Katamari Adventure

Katamari Damacy gets rolled up into a text adventure

Game designer Keita Takahashi’s Katamari Damacy (2004) is easily one of the most charming videogames of all-time. It had a silly premise, a colorful aesthetic, and a grin-inducing soundtrack. Katamari Damacy was like no other game in existence. An underrated aspect of it, though, is its whip-smart writing.

From the bizarre story of the King of All Cosmos knocking out all of the stars in the sky after a drunken binge, to the descriptions of all the mundane items the Prince’s magical ball rolls up on Earth, Katamari Damacy’s quirky writing embellished everything else that made the game so notable. For the San Francisco Stupid Hackathon, one code-savvy man decided to de-make the game into a text adventure, eliminating virtually everything else pleasant about Katamari — leaving just its writing.

lj katamari

Noah Swartz, creator of Katamari Adventure, is a staff technologist for the Electronic Frontier Foundation. And in his spare time, a prolific github-er. He was inspired for this zany Stupid Hackathon project by an old post buried in the most arbitrary of places: a 2005 blog post from a Katamari Damacy LiveJournal fan community. The original blog post’s text-adventure take on the game is tongue-in-cheek. Much like an old text adventure, full phrases are necessary in order for the Katamari to roll over it (such as “paper clip” instead of “clip”). And in the end, the King of All Cosmos is still unsatisfied, and you’re doomed with a low score.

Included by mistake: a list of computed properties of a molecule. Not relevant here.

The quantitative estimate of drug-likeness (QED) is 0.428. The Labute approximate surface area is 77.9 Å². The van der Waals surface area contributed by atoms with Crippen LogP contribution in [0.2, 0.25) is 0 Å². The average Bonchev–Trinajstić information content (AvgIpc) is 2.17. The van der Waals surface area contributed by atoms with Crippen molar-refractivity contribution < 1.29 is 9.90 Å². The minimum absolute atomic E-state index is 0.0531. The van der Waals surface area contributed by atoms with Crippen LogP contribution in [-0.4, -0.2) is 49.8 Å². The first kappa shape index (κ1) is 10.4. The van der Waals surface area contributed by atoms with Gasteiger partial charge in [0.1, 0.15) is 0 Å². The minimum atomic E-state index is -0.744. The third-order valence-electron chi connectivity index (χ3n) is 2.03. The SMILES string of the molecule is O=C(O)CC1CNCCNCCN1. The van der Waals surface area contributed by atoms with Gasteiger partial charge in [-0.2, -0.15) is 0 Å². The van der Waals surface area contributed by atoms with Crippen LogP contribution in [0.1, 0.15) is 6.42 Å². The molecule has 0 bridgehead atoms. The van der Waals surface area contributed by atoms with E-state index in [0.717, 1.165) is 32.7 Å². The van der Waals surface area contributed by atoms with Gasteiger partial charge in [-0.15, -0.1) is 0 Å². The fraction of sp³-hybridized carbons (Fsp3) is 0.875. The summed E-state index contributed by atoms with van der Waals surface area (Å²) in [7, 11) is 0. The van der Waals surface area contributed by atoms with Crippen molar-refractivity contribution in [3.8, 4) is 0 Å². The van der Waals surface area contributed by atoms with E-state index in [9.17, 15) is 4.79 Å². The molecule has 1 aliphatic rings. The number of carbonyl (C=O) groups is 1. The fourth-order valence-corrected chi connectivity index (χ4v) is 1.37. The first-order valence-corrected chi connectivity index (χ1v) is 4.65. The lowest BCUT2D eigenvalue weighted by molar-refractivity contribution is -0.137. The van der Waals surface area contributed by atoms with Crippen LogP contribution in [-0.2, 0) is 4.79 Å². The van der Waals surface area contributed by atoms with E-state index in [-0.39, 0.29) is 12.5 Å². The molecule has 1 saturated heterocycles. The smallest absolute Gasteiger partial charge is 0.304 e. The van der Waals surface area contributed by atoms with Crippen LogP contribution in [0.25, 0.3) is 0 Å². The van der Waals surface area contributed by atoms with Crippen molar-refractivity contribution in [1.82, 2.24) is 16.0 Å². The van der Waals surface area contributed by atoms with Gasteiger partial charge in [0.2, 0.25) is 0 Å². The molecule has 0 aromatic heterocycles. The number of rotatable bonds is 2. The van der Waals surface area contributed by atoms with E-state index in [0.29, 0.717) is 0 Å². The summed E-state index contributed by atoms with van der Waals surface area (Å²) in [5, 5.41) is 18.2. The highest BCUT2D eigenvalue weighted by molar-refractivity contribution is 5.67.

Katamari Adventure eliminates virtually everything else pleasant about Katamari

Swartz’s fully-fledged text adventure adaptation is more rounded than its LiveJournal-bound predecessor. The game has two playable levels (a test level and the primary “starter_house”). Dozens of items can be rolled into your text-driven Katamari ball: erasers, screws, mahjong tiles, and frogs galore. The item descriptions lift directly from the game it was inspired by, such as a banana described as, “You don’t need to be a monkey to eat this” or an ominous red crayon’s warning, “This is not lipstick. Girls, be careful.”

The “Stupid Shit That No One Needs And Terrible Ideas” Hackathon (shortened to Stupid Hackathon) has long birthed tremendously idiotic tech projects, a text-based Katamari Damacy game is probably one of the least stupid of them all. The dumb-minded hackathon began in New York, and has since spawned in San Francisco, Toronto, and even Berlin.

You can download and play Swartz’s Katamari Adventure here, off his github.